Vermont utility Green Mountain Power has been taking a leading role in setting up innovative monthly installment plans for customers interested in distributed energy resources, from smart thermostats to Tesla Powerwall batteries. Now it’s seeking to tap another kind of battery -- one that’s already installed in about 50,000 homes in its service territory.
Last week, GMP launched its eSmartwater program, a pilot that’s targeting about 500 customers with an offer that includes electric water heater controls from startup Aquanta, combined with a free Nest thermostat, for a fee of 99 cents per month. So far, about 100 customers have already contacted the utility expressing their interest in participating, said Josh Castonguay, GMP’s director of generation and renewable innovation.
But the utility has already been testing Aquanta’s technology for several months, with the goal of using its real-time networks and predictive analytics to turn a customer’s existing water heater into an energy-saving and grid-responsive energy storage device, he said.
GMP estimates that about 50,000 electric resistive water heaters are in use by its customers. Each uses about 4 kilowatts of energy when it’s on, making it a significant household load, and a natural target for demand response programs that pay customers for the right to shut off their water heaters in emergencies. In fact, GMP already has several thousand customers enrolled in this kind of program, said Castonguay.
But direct load control switches can’t tell you how many water heaters are actually on at the time, or calculate how much longer they can stay off without leaving homeowners with tepid shower water, he said. That’s where Aquanta steps in.
Last year, the Washington, D.C.-based startup launched a $150 device that installs on existing water heaters, measures both electricity and temperature, and connects via Wi-Fi to its cloud-based software platform to allow direct control via the homeowner’s smartphone.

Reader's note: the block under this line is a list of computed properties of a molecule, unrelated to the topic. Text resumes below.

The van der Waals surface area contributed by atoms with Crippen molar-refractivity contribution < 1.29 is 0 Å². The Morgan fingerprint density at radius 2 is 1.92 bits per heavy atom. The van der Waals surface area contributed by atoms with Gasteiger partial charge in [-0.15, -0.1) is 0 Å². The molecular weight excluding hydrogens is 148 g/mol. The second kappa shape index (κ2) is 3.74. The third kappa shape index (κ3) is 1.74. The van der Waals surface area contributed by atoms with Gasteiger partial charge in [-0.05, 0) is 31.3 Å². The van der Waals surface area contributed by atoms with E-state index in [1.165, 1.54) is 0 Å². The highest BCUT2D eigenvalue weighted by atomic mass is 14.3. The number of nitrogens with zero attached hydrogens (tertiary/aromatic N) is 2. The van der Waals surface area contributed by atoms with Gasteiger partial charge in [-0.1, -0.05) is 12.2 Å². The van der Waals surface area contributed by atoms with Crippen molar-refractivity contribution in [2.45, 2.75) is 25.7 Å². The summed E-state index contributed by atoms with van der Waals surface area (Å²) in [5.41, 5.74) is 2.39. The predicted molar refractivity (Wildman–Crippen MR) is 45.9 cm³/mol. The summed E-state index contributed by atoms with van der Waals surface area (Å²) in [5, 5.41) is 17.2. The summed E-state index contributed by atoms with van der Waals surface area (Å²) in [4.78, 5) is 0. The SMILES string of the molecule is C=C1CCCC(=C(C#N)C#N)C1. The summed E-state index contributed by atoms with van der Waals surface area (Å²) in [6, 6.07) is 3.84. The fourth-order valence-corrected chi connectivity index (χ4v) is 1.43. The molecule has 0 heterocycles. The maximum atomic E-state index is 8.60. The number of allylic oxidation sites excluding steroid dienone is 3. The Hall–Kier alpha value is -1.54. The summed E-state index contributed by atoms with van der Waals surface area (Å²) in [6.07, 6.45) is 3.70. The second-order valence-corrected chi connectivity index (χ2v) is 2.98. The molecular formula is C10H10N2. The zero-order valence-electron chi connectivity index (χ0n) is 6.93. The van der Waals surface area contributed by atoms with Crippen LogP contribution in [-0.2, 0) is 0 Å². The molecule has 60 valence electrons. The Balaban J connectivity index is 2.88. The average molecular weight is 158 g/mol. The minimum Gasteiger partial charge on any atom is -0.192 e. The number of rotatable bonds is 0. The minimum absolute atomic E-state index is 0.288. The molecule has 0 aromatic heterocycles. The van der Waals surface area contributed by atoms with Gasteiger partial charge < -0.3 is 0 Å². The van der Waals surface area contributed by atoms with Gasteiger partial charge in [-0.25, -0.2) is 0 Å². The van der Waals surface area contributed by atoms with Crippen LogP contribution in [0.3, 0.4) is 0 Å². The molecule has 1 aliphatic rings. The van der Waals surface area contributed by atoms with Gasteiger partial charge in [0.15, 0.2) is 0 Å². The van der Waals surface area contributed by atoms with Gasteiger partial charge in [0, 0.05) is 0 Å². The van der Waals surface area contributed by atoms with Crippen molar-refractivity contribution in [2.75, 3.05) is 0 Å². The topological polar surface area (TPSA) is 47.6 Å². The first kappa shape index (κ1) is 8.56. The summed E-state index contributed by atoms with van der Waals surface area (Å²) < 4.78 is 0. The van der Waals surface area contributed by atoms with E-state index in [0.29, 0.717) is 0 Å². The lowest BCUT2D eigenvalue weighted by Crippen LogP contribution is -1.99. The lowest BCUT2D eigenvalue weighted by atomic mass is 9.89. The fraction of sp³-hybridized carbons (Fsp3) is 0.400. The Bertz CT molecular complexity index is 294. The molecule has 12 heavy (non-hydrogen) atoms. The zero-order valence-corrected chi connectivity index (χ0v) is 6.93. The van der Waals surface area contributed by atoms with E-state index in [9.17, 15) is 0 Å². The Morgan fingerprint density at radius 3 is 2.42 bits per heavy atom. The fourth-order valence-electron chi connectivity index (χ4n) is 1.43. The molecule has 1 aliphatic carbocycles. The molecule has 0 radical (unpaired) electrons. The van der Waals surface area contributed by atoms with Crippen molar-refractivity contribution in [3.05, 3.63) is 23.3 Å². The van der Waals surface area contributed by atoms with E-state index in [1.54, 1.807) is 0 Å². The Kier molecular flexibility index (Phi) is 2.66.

This platform also grants the utility access to these water heater sensor-control devices in aggregate, not just as an emergency demand response resource, but as part of controlling its larger grid needs. As part of GMP's 99-cents-per-month deal, customers will agree to allow the utility access to the water heater controls within certain parameters, including the right to opt out of any utility call if it’s going to leave them with cold water.
“When it comes time to call them off, they won’t all be on at that time,” said Castonguay. “Some percentage of water heaters will be on, some will be off.”
All of these will come with some estimate of how long it can be turned off before the water turns too cold, providing a duration figure of sorts at individual and aggregate scale.
GMP is using software from Virtual Peaker, a Kentucky-based startup that was one of five to win the utility’s GMP Inspire Space contest last year, to manage these grid integration tasks, he said. “We can basically push a button, schedule water heaters to turn off at this time,” and use the resulting load drop to reduce systemwide capacity charges, or mitigate congestion on distribution circuits.
Conversely, “We could turn up the set point a few degrees during a hot day to soak up thesolarpower being generated locally,” he said. That would make water heaters into an energy storage device of sorts -- as long as they don’t make their water too hot, and thus unsafe for the people using it.
This is Aquanta’s first big utility contract, and it represents an important testing ground for the company's commercial offering. CEO Matt Carlson said the technology has shown it can save customers between 10 and 30 percent on their water heating bills, simply by studying each home’s water usage patterns and doing things like not heating water when nobody’s at home.
There are millions of remote-controllable water heaters across the country, using load control switches from companies like Emerson or Eaton's Cooper Power Systems. But they're almost all one-way, pager-controlled on-off switches, installed by utilities that pay customers in exchange for the right to turn off their hot water during times of peak energy demand. Specialty equipment providers like Steffes Corp. are building more sophisticated systems capable of two-way communications and more fine-tuned control.
But Aquanta is one of the few companies linking water heaters directly to customers through mobile and web apps, Carlson noted. That could help drive adoption among homeowners looking for the latest smart device to add to their roster.
“We’re not quite at the point of internet of things or smart homes, but customers are expecting that their devices can do things,” he said. “The thermostat people have done that. We’re saying, 'Hey, what about the water heater?'”
There’s certainly a lot of opportunity for grid management of electric water heating. Last year, the Natural Resources Defense Council and the National Rural Electric Cooperative Association found a range of values for grid-responsive electric water heaters that can range from $50 per year in simple applications, to hundreds of dollars per year for more lucrative and demanding grid-balancing tasks.